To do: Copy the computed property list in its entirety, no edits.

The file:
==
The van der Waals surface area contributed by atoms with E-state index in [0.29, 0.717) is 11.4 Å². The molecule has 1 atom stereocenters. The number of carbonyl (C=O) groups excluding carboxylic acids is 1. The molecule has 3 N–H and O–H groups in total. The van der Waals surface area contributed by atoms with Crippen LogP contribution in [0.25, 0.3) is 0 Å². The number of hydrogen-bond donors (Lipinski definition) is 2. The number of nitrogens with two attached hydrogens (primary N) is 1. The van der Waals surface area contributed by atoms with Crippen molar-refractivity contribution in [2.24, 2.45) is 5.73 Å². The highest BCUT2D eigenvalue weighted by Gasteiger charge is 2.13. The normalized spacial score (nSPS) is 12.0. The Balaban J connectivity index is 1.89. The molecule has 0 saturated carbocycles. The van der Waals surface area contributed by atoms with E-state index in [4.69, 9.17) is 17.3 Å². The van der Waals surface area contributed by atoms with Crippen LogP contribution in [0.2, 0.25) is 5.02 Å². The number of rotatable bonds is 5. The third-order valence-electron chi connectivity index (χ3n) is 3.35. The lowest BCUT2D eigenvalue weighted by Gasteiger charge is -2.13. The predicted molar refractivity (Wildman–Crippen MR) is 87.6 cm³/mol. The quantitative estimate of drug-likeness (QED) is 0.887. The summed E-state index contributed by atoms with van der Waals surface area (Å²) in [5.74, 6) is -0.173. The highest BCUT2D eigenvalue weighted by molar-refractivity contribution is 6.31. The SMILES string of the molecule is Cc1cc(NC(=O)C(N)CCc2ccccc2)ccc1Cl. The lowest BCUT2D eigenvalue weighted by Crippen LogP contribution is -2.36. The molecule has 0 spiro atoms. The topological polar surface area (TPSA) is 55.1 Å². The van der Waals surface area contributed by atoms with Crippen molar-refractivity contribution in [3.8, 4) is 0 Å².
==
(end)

The van der Waals surface area contributed by atoms with E-state index in [0.29, 0.717) is 11.4 Å². The molecule has 1 atom stereocenters. The number of carbonyl (C=O) groups excluding carboxylic acids is 1. The molecule has 3 N–H and O–H groups in total. The van der Waals surface area contributed by atoms with Crippen LogP contribution in [0.25, 0.3) is 0 Å². The number of hydrogen-bond donors (Lipinski definition) is 2. The number of nitrogens with two attached hydrogens (primary N) is 1. The van der Waals surface area contributed by atoms with Crippen molar-refractivity contribution in [2.24, 2.45) is 5.73 Å². The highest BCUT2D eigenvalue weighted by Gasteiger charge is 2.13. The normalized spacial score (nSPS) is 12.0. The Balaban J connectivity index is 1.89. The molecule has 0 saturated carbocycles. The van der Waals surface area contributed by atoms with E-state index in [4.69, 9.17) is 17.3 Å². The van der Waals surface area contributed by atoms with Crippen LogP contribution in [0.2, 0.25) is 5.02 Å². The number of rotatable bonds is 5. The third-order valence-electron chi connectivity index (χ3n) is 3.35. The lowest BCUT2D eigenvalue weighted by Gasteiger charge is -2.13. The predicted molar refractivity (Wildman–Crippen MR) is 87.6 cm³/mol. The quantitative estimate of drug-likeness (QED) is 0.887. The summed E-state index contributed by atoms with van der Waals surface area (Å²) in [5.74, 6) is -0.173. The highest BCUT2D eigenvalue weighted by molar-refractivity contribution is 6.31. The SMILES string of the molecule is Cc1cc(NC(=O)C(N)CCc2ccccc2)ccc1Cl. The lowest BCUT2D eigenvalue weighted by Crippen LogP contribution is -2.36. The molecule has 0 spiro atoms. The topological polar surface area (TPSA) is 55.1 Å². The van der Waals surface area contributed by atoms with Crippen molar-refractivity contribution in [3.8, 4) is 0 Å².